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It will be interesting to see how many people can hear an appreciable improvement with this over the prior 48hz on a movie soundtrack. It would seem music would be more likely to appreciate this rather than movies. Also, would most speakers be able to transmit the improved upsampling to audibly percieve it or would this require more audiophile quality speakers?
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post #50 of 127 Old 05-22-2012, 10:21 AM
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This would be really sad if true

Except it is not.

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post #51 of 127 Old 05-22-2012, 10:55 AM
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Quote:
Originally Posted by Roger Dressler View Post

The source content has already been bandlimited <24 kHz by the original brickwall filter.

Yes, but the sampling process creates a signal that has images at every integer multiple of Fs. All the original brickwall filter does is to limit bandwidth so that those images do not alias (overlap). If you upsample, you must bandlimit the digital samples to less than half your new sampling rate. Most people will bandlimit it to half the original sampling rate, but technically you could just do half the new sampling rate.

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The ringing is not the superposition of a 22 kHz sine wave tone into the audio, but a ringing in the time domain (impulse response) that causes pre-echoes of the audio at frequencies that extend well below, diminishing as frequency drops.

I don't believe the math bears this out, and I don't think either of the Dunn or Craven papers show this either. Convolve a sinc function (sin(x)/x or the time domain dual of a brickwall filter) with a properly sampled signal, and you will get back the sampled signal that was bandlimited. The overshoots will appear only at the top frequency of the brickwall filter.

If what you say were true, we would be measuring massive THD+N in digital players using linear phase filters.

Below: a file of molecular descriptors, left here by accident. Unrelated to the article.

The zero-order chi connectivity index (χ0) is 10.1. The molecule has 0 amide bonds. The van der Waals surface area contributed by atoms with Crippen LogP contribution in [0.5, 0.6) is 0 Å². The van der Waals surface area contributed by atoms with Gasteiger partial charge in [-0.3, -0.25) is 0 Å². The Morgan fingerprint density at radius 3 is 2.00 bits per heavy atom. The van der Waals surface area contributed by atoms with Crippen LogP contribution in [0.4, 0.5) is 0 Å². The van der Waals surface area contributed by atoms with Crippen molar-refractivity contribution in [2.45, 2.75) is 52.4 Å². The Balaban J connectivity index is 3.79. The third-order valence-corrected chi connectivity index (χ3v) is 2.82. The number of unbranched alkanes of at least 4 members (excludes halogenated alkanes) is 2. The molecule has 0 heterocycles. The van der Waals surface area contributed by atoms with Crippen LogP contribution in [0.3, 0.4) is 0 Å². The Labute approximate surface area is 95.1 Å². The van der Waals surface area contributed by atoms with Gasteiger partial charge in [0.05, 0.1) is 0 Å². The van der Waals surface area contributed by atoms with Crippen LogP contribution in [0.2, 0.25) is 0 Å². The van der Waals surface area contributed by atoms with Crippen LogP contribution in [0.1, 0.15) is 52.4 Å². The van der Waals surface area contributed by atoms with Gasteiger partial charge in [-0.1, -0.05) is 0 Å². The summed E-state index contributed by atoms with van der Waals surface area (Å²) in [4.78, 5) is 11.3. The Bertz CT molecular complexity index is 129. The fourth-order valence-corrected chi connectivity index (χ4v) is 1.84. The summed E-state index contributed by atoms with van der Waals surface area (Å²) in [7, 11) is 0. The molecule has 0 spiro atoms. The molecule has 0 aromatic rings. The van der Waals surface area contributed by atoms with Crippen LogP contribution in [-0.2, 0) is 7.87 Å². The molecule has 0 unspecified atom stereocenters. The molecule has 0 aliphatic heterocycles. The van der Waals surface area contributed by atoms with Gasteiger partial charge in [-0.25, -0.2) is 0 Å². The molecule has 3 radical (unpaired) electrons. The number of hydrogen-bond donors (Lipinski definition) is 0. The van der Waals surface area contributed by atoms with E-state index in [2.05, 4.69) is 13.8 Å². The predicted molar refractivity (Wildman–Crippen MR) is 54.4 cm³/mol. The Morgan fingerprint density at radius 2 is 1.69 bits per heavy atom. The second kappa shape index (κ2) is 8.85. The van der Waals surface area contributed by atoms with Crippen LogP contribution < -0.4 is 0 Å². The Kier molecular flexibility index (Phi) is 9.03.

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post #52 of 127 Old 05-22-2012, 01:42 PM
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Quote:
Originally Posted by AndreYew View Post

If you upsample, you must bandlimit the digital samples to less than half your new sampling rate.

That's exactly what the new apodizing filter does.

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If what you say were true, we would be measuring massive THD+N in digital players using linear phase filters.

Massive is a subjective term. THD+N is measured with steady state sine waves, not impulses.
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post #53 of 127 Old 05-23-2012, 01:46 PM
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Quote:
Originally Posted by Fanboyz View Post

I don't want my disc sounding "better" than the master it came from I want it sounding the same.

Dolby belonged dead, when two products are the same- one must die.

First of all, they're not quite the same, even though they have the same purpose and theoretically, since they're both "lossless" should sound the same. Secondly, if you give someone a monopoly, they abuse it.
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post #54 of 127 Old 05-24-2012, 03:48 AM
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Quote:
Originally Posted by Ken H View Post

Perhaps you should reserve judgement until you've heard it. I have, and it's an improvement over the same content in standard 48 kHz.

I have to express skepticism here. As with many other "I heard a difference" audio issues, the question arises "was the comparison made under proper double blind conditions"? It seems to me that the experiences with SACD and DVD-A don't show a significant difference, else those formats would have succeeded.
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post #55 of 127 Old 05-24-2012, 11:33 AM
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Quote:
Originally Posted by RobertR View Post

I have to express skepticism here. As with many other "I heard a difference" audio issues, the question arises "was the comparison made under proper double blind conditions"? It seems to me that the experiences with SACD and DVD-A don't show a significant difference, else those formats would have succeeded.

Significant is a subjective term. Are you saying there was no discernible difference between CD and DVD-A 96 kHz? I do not see that as being the consensus, and we find music discs still being produced at 96 kHz to this day. The failure of DVD-A and SACD do not rest on this question -- there were many other factors that led to their demise having nothing to do with sound quality.